Domain-Specific Languages

I just read this post from Jeremy Miller, and was happy to see that he suggested adding embedded domain-specific languages (EDSLs) to Roy Osherove’s ALT.NET Hot/Not list. For those not familiar, an EDSL is a creative use of a programming language that makes the code required for a specific task more like natural language. (Fowler has a much better definition here.) The first time I really saw the power of an EDSL was when I used NUnit 2.4, which lets you type things like:

Assert.That(foo, Is.Not.Null);
Assert.That(bar, Is.Equal.To(42));

After seeing the way Guice used the Builder pattern and an EDSL to drive its type binding mechanism, and after reading this great paper on the evolution of the JMock EDSL, I decided to implement my own in Titan.

Titan’s EDSL is really what gives the contextual binding system its power. For example, compare this:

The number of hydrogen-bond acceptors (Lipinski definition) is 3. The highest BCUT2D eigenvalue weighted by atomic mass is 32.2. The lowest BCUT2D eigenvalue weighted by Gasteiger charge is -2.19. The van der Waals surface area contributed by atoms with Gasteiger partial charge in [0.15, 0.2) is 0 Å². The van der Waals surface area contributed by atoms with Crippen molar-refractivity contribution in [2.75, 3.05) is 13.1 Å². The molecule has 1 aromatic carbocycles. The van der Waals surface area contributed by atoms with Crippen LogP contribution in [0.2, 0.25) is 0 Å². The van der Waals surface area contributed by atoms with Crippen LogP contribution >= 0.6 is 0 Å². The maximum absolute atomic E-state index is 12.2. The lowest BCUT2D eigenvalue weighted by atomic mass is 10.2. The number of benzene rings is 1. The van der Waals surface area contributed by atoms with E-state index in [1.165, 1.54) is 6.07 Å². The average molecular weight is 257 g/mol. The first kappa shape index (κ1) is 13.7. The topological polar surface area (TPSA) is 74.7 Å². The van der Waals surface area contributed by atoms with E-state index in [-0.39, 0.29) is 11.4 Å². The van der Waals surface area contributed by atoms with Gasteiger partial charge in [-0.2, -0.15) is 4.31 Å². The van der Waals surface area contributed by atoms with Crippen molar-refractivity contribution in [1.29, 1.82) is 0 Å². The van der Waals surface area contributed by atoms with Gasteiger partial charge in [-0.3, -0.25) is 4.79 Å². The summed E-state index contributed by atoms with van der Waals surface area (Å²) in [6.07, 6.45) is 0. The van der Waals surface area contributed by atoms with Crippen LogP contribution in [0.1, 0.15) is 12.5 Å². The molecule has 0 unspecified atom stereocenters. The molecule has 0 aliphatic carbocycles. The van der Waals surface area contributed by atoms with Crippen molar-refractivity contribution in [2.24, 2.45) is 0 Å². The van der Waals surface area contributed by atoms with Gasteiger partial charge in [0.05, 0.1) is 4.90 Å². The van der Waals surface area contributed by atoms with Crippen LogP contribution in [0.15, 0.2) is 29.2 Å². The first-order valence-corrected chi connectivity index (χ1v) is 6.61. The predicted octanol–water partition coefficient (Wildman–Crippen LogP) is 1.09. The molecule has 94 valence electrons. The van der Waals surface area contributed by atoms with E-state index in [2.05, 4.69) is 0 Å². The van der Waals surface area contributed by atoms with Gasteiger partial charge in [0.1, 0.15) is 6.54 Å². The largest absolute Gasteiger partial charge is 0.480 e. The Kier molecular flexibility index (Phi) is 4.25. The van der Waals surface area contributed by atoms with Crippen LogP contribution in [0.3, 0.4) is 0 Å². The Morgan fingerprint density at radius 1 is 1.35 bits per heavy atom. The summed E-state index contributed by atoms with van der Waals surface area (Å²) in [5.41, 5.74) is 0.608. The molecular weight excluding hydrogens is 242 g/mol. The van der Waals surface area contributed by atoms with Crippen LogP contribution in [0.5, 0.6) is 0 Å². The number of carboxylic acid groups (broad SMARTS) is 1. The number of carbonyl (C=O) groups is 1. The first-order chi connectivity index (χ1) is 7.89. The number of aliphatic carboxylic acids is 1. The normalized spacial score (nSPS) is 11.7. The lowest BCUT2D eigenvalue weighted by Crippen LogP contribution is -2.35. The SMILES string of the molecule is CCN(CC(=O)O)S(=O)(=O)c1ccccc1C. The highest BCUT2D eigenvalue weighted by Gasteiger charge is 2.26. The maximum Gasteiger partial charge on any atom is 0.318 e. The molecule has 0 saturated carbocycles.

To this (similar to an early version of Titan’s XML configuration):

  service="MyCompany.ProjectA.Services.IService, MyCompany.ProjectA, Version="
  implementation="MyCompany.ProjectA.Services.ServiceImpl, MyCompany.ProjectA, Version=">
    type="Titan.Kernel.Conditions.MemberNamespaceStartsWithCondition, Titan.Kernel"

The latter is much uglier, slower, requires much more effort, and blocks you from using the power of the IDE for statement completion and type-checking. Not only that, but I (or more likely, an unlucky developer that decided to use Titan!) would have to create a different condition type for each possible condition. There wouldn’t be the slick re-usability that Titan’s EDSL has via its ConditionBuilders. The way the internals of Titan’s EDSL works is particularly interesting, and may be the topic of a near-future post.

EDSLs are starting to gather steam in other developer communities, particularly Ruby. I think it’s very important that when you’re looking for a fresh solution to a problem, that you look outside your comfort zone.